1872 – Max Beerbohn, English writer, essayist, broadcaster, and drama critic best remembered for his only novel, Zuleika Dobson, a parody of undergraduate life at Oxford.
1890 – Jean Rhys (pen name of Ellen Gwendolyn Rees Williams), Dominican author whose best known work is Wide Sargasso Sea, written as a prequel to Jane Eyre.
1899 – Jorge Luis Borges, award-winning Argentine essayist, poet, and short-story writer.
1915 – James Tiptree, Jr. (pen name of Alice Bradley Sheldon), groundbreaking American author of science-fiction short stories; she also used the pen name Raccoona Sheldon.
1922 – Howard Zinn, American historian, author, playwright, and social activist who wrote more than 20 books, including his bestselling A People’s History of the United States.
1936 – A.S. Byatt (pen name of Dame Antonia Susan Duffy), award-winning English novelist who was listed by The Times as one of the 50 greatest British writers since 1945.
1937 – Susan Sheehan, Pulitzer Prize-winning Austrian-born American nonfiction author and journalist.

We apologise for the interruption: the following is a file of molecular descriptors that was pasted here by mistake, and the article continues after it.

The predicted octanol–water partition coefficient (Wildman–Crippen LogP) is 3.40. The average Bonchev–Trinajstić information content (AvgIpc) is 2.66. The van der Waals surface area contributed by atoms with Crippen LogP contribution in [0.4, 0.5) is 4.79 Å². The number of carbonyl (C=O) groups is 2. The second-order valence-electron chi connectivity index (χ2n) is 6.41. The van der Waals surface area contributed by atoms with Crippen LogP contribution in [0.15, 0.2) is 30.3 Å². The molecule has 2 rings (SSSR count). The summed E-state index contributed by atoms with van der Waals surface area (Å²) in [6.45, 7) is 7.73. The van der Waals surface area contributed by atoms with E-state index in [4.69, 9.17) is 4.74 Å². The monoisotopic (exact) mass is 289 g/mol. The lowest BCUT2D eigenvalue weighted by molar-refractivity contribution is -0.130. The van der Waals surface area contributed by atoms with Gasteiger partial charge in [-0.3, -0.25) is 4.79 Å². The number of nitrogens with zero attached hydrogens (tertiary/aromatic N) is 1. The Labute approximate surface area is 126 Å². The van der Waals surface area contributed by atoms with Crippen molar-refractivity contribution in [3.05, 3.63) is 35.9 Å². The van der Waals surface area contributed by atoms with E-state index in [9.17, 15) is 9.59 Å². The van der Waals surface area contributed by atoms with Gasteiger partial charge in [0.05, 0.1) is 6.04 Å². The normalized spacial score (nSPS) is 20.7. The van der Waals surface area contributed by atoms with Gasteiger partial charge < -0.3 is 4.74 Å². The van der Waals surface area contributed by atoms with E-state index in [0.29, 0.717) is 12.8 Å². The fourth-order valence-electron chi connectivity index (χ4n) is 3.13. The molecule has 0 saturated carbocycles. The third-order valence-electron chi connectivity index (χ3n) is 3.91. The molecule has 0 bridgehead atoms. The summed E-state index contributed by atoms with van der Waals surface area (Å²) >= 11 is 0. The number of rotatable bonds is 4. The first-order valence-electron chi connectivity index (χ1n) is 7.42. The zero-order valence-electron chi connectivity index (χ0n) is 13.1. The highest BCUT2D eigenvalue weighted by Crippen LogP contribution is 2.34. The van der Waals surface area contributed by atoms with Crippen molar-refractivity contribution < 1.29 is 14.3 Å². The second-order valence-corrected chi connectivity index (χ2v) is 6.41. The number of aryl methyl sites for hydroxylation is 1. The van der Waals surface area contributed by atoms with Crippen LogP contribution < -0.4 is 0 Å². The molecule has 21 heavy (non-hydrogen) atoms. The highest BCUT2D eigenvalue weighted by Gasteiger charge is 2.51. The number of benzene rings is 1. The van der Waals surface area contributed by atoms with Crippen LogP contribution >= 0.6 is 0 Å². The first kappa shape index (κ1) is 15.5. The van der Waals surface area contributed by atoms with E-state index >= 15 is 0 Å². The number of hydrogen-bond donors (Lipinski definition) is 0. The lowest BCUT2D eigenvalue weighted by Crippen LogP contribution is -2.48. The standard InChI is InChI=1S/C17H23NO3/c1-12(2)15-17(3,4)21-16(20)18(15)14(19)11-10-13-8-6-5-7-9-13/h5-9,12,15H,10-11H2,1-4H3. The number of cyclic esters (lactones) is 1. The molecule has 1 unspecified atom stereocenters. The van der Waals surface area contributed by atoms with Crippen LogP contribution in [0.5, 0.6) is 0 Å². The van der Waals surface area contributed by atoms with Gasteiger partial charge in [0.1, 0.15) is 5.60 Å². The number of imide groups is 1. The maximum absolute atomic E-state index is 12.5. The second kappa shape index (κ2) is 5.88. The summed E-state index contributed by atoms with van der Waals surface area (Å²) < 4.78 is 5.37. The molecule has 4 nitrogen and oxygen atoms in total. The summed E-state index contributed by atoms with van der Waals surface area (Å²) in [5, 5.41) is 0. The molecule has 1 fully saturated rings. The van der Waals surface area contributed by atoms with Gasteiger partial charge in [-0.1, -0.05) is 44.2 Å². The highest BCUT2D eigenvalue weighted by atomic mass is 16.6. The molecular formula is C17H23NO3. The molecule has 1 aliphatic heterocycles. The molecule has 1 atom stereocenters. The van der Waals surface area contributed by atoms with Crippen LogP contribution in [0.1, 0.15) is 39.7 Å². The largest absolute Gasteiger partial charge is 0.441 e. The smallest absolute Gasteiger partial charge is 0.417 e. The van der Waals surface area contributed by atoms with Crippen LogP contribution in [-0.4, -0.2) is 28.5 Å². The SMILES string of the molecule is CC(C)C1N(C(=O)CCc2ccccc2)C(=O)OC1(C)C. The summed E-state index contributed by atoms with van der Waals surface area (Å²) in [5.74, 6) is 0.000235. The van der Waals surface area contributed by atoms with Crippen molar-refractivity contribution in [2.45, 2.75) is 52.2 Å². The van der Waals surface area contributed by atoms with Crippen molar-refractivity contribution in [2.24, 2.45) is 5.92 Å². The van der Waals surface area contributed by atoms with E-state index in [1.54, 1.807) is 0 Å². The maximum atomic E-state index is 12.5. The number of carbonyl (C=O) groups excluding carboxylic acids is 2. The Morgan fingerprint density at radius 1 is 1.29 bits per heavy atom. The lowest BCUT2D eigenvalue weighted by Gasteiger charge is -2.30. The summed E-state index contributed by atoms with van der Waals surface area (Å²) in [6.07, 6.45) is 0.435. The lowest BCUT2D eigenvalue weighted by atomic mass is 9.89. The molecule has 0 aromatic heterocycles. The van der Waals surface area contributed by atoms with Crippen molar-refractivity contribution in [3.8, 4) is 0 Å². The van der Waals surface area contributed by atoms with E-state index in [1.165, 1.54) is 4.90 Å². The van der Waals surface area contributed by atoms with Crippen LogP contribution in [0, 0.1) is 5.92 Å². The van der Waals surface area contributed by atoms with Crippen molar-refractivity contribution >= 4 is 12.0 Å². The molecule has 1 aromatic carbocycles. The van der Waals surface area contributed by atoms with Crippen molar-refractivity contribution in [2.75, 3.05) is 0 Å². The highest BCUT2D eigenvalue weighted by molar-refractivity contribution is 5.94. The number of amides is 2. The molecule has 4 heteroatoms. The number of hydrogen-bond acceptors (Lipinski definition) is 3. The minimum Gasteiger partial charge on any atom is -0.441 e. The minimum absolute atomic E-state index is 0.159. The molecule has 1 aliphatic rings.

1947 – Paulo Coelho, Brazilian novelist whose allegorical novel The Alchemist has been translated into more than 70 languages.
1948 – Alexander McCall-Smith, Rhodesian-born Scottish writer famous for The No. 1 Ladies Detective Agency series.
1951 – Orson Scott Card, American science-fiction author, essayist, critic, and columnist, best known for the novel Ender’s Game.
1951 – Oscar Hijuelos, American novelist who was the first Hispanic to win the Pulitzer Prize for Fiction.
1962 – Ali Smith, Scottish playwright, journalist, and author of fiction and nonfiction who has been described as “Scotland’s Nobel laureate-in-waiting.”
1963 – Yrsa Sigurðardóttir, Icelandic writer of crime fiction and children’s books.
1977 – John Green, bestselling American author of popular young-adult fiction; he was included in Time magazine’s list of The 100 Most Influential People in the World and is also known for his series of educational YouTube videos.